BACKGROUND: Although primary breast tumors are detected early in most cases, it is inevitable that many patients remain at risk for future recurrence and death due to micrometastases. We investigated interactions between the degradome and the adhesome that drive metastasis, and have focused on matrix metalloproteases (MMPs) within the degradome and integrins and E-cadherin within the adhesome. AIMS: The aim of this study is to identify interaction networks between adhesion molecules and degradative enzymes in breast cancer metastasis. METHODS: We compared non-metastatic (BT-474, T47D, MCF7) and metastatic (MDA-MB-231, SUM149, SUM159) human breast cancer cell lines and xenografts, in which we measured growth rate, migration, invasion, colony formation, protein expression, and enzyme activity in vitro and in vivo. RESULTS: The metastatic breast cancer lines and xenografts displayed higher expression and activity levels of MMPs, which was also confirmed by noninvasive imaging in vivo. These metastatic breast cancer models also displayed elevated heterophilic cell-extracellular matrix (ECM) and lower homophilic cell–cell adhesion compared with those of non-metastatic models. This was conferred by an increased expression of the heterophilic cell adhesion molecule integrin β1 (ITGB1) and a decreased expression of the homophilic cell adhesion molecule E-cadherin. Inhibition of MMPs in metastatic cells led to a reduced expression of ITGB1, and stimulation of ITGB1 resulted in higher MMP activities in metastatic cancer cells, demonstrating reciprocal dependencies between degradome and adhesome. Re-expression of E-cadherin (CDH1) led to an increased expression of the precursor form of ITGB1. CONCLUSIONS: Our results point toward a concerted interdependence of MMPs, ITGB1, and CDH1 that is critical for breast cancer metastasis.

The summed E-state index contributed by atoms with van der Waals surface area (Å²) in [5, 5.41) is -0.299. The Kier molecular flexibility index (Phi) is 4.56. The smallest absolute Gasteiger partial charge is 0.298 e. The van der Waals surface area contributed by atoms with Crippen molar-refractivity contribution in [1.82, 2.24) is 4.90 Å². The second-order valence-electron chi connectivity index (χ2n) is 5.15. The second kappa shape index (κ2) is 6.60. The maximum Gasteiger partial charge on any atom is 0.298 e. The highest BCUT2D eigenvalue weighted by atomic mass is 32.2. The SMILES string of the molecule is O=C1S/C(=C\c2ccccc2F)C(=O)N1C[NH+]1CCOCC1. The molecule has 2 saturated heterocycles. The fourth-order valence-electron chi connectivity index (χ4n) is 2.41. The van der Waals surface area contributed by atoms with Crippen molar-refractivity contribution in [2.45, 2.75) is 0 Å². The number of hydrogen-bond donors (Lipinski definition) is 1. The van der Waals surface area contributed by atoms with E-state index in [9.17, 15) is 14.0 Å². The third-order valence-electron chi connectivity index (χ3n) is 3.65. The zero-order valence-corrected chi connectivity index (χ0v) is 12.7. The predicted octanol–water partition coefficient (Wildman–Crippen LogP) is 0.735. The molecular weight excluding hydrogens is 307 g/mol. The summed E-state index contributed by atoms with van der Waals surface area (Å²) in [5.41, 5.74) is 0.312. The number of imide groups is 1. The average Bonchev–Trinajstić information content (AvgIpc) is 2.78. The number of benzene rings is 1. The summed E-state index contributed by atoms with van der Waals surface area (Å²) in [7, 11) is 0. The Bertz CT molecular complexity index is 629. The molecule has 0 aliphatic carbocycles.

ASJC Scopus subject areas
- Radiology Nuclear Medicine and imaging
- Pharmacology (medical)